Green Redwood: Understanding the True Environmental Impact
By Charles Jourdain, The California Redwood Association | Posted: 02/17/2014 11:32AM
As more and more Americans are becoming aware of the environmental footprint they have on society, they oftentimes make smarter, more informed decisions when purchasing products. A recent survey was commissioned, which asked homeowners about their choices for green decking material. 75 percent of those surveyed said that it’s important for their home’s deck to be eco-friendly. 90 percent believed a deck should be recycled and reused, not dumped in a landfill.
Although these are the ideal thoughts, one must look closer into a green labeled product to examine the truth behind a certain manufacturer stating that their products is eco-friendly.
Over the past several years, certain manufacturers have promoted their plastic/composite decking material as green. Wanting to understand how these products compare to natural, real redwood, the California Redwood Association commissioned a Life Cycle Assessment (LCA). This scientific technique is commonly used to quantify the environmental footprint of producing and consuming products we use in our everyday life. For this LCA, we wanted to quantify the environmental impacts of redwood decking production and use over a 25-year life span in comparison to plastic/composite decking products.
The results were as follows:
• Recycling: Plastic decking is made from recycled materials, but did you know you cannot recycle plastic decking? On the other hand, the lumber from a redwood deck is completely recyclable and biodegradable.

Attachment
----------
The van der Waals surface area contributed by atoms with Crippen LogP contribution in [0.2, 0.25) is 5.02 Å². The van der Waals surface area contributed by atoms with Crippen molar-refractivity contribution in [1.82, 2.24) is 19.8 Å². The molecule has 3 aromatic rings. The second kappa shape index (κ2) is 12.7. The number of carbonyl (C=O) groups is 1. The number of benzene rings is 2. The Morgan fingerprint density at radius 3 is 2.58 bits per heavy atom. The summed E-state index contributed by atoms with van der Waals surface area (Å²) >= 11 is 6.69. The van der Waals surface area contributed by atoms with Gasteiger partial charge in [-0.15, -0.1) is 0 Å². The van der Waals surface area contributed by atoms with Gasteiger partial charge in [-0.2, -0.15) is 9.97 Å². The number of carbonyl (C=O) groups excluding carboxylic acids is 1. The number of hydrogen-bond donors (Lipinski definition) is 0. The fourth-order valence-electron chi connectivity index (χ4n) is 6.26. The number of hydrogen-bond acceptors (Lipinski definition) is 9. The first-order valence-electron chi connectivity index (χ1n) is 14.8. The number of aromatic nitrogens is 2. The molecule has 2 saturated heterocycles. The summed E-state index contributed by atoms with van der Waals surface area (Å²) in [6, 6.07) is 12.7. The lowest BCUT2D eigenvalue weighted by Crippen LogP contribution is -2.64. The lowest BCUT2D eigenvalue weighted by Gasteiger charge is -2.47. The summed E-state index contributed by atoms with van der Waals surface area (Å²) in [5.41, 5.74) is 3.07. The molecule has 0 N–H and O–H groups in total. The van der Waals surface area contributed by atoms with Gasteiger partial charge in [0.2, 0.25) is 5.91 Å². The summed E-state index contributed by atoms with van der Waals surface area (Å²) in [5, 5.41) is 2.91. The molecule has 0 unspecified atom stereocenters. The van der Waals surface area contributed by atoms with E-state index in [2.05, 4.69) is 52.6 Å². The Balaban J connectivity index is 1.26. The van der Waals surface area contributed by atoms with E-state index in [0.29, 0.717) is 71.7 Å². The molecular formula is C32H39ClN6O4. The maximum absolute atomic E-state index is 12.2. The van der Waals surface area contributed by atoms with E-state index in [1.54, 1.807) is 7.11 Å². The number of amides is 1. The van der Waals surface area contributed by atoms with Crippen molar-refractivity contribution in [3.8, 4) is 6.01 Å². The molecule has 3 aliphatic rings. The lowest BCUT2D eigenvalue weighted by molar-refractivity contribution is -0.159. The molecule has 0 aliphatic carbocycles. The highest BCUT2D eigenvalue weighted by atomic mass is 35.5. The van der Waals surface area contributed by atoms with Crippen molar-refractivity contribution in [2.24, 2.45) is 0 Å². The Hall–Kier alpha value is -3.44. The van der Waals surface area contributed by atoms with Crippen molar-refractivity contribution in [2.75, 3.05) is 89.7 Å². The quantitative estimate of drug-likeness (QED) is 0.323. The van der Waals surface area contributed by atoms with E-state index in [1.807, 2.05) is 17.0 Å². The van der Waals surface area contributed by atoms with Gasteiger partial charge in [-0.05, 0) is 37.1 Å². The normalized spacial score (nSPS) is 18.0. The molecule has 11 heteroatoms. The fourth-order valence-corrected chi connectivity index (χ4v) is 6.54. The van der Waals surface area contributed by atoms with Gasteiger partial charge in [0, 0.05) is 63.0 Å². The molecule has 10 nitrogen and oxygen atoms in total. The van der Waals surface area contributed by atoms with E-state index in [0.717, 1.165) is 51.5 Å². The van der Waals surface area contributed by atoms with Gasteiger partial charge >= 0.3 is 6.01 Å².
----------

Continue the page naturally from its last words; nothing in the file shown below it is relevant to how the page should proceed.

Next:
• Air Pollution/Carbon Footprint: Redwood trees absorb more carbon than they produce (actually reducing carbon emissions), and continue to store that carbon once it is harvested and milled. Plastic-composite lumber by contrast introduces 26-times more particulate matter into our air.
• Water Pollution: Introducing too much nitrogen into a pond or stream can produce algae blooms which destroy the habitat for many species of fish, creating what are known as “dead zones.” It’s called eutrophication and plastic lumber is 9 times more damaging to marine habitats.
• Energy: Plastic decking processes use 10 times more energy than a lumber mill producing redwood decking.
To learn more about the CRA’s new LCA go to our brochure at http://www.calredwood.org/wp-content/uploads/2014/02/CRA-Life-Cycle-Assessment-Brochure.pdf
In addition, the CRA and American Wood Council have released an Environmental Product Declaration (EPD) for redwood decking http://www.calredwood.org/wp-content/uploads/2014/02/Redwood-Decking-Enviornmental-Product-Declaration.pdf
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